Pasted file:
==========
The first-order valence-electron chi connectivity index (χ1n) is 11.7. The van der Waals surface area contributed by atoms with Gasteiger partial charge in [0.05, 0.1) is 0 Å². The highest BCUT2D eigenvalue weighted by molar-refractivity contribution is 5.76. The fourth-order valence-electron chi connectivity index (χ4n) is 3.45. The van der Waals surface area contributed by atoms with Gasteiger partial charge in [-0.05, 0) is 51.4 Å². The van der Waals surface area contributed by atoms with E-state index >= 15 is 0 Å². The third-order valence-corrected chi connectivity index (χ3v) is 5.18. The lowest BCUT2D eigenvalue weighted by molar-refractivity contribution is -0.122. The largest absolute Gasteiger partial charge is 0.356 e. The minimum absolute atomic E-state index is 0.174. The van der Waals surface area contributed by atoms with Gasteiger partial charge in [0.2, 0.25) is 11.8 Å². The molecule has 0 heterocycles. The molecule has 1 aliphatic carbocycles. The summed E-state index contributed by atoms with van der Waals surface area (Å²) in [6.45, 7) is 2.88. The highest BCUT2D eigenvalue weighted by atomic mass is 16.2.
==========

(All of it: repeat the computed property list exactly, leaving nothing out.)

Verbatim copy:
The first-order valence-electron chi connectivity index (χ1n) is 11.7. The van der Waals surface area contributed by atoms with Gasteiger partial charge in [0.05, 0.1) is 0 Å². The highest BCUT2D eigenvalue weighted by molar-refractivity contribution is 5.76. The fourth-order valence-electron chi connectivity index (χ4n) is 3.45. The van der Waals surface area contributed by atoms with Gasteiger partial charge in [-0.05, 0) is 51.4 Å². The van der Waals surface area contributed by atoms with E-state index >= 15 is 0 Å². The third-order valence-corrected chi connectivity index (χ3v) is 5.18. The lowest BCUT2D eigenvalue weighted by molar-refractivity contribution is -0.122. The largest absolute Gasteiger partial charge is 0.356 e. The minimum absolute atomic E-state index is 0.174. The van der Waals surface area contributed by atoms with Gasteiger partial charge in [0.2, 0.25) is 11.8 Å². The molecule has 0 heterocycles. The molecule has 1 aliphatic carbocycles. The summed E-state index contributed by atoms with van der Waals surface area (Å²) in [6.45, 7) is 2.88. The highest BCUT2D eigenvalue weighted by atomic mass is 16.2.